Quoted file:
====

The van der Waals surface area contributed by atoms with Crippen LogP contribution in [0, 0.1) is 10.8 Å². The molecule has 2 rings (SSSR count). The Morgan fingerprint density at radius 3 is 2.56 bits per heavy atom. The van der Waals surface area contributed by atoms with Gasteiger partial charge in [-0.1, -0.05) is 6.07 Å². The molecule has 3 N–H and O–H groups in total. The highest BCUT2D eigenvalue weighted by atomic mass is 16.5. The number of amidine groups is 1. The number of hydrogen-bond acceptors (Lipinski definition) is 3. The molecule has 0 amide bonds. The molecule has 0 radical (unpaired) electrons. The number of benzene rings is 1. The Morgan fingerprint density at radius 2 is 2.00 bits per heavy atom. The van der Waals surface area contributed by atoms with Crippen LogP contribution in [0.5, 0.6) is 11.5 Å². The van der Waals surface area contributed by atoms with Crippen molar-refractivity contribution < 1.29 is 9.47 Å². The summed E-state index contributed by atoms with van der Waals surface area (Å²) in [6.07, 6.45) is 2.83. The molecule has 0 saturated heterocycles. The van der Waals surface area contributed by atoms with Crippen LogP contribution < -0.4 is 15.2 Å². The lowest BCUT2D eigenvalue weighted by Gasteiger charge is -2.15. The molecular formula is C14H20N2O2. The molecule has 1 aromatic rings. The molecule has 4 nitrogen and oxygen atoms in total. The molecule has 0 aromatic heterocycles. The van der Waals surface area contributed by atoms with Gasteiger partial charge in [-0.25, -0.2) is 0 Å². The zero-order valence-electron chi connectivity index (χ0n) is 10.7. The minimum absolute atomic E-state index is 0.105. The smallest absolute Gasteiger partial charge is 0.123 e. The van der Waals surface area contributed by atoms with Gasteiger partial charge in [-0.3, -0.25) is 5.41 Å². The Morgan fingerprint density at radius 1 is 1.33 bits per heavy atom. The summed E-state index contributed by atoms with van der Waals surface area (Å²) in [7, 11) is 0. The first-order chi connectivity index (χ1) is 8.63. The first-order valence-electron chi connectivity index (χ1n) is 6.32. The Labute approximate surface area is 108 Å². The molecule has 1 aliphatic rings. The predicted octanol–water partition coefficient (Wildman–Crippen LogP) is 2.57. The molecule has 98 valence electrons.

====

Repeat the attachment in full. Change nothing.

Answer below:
The van der Waals surface area contributed by atoms with Crippen LogP contribution in [0, 0.1) is 10.8 Å². The molecule has 2 rings (SSSR count). The Morgan fingerprint density at radius 3 is 2.56 bits per heavy atom. The van der Waals surface area contributed by atoms with Gasteiger partial charge in [-0.1, -0.05) is 6.07 Å². The molecule has 3 N–H and O–H groups in total. The highest BCUT2D eigenvalue weighted by atomic mass is 16.5. The number of amidine groups is 1. The number of hydrogen-bond acceptors (Lipinski definition) is 3. The molecule has 0 amide bonds. The molecule has 0 radical (unpaired) electrons. The number of benzene rings is 1. The Morgan fingerprint density at radius 2 is 2.00 bits per heavy atom. The van der Waals surface area contributed by atoms with Crippen LogP contribution in [0.5, 0.6) is 11.5 Å². The van der Waals surface area contributed by atoms with Crippen molar-refractivity contribution < 1.29 is 9.47 Å². The summed E-state index contributed by atoms with van der Waals surface area (Å²) in [6.07, 6.45) is 2.83. The molecule has 0 saturated heterocycles. The van der Waals surface area contributed by atoms with Crippen LogP contribution < -0.4 is 15.2 Å². The lowest BCUT2D eigenvalue weighted by Gasteiger charge is -2.15. The molecular formula is C14H20N2O2. The molecule has 1 aromatic rings. The molecule has 4 nitrogen and oxygen atoms in total. The molecule has 0 aromatic heterocycles. The van der Waals surface area contributed by atoms with Gasteiger partial charge in [-0.25, -0.2) is 0 Å². The zero-order valence-electron chi connectivity index (χ0n) is 10.7. The minimum absolute atomic E-state index is 0.105. The smallest absolute Gasteiger partial charge is 0.123 e. The van der Waals surface area contributed by atoms with Gasteiger partial charge in [-0.3, -0.25) is 5.41 Å². The Morgan fingerprint density at radius 1 is 1.33 bits per heavy atom. The summed E-state index contributed by atoms with van der Waals surface area (Å²) in [7, 11) is 0. The first-order chi connectivity index (χ1) is 8.63. The first-order valence-electron chi connectivity index (χ1n) is 6.32. The Labute approximate surface area is 108 Å². The molecule has 1 aliphatic rings. The predicted octanol–water partition coefficient (Wildman–Crippen LogP) is 2.57. The molecule has 98 valence electrons.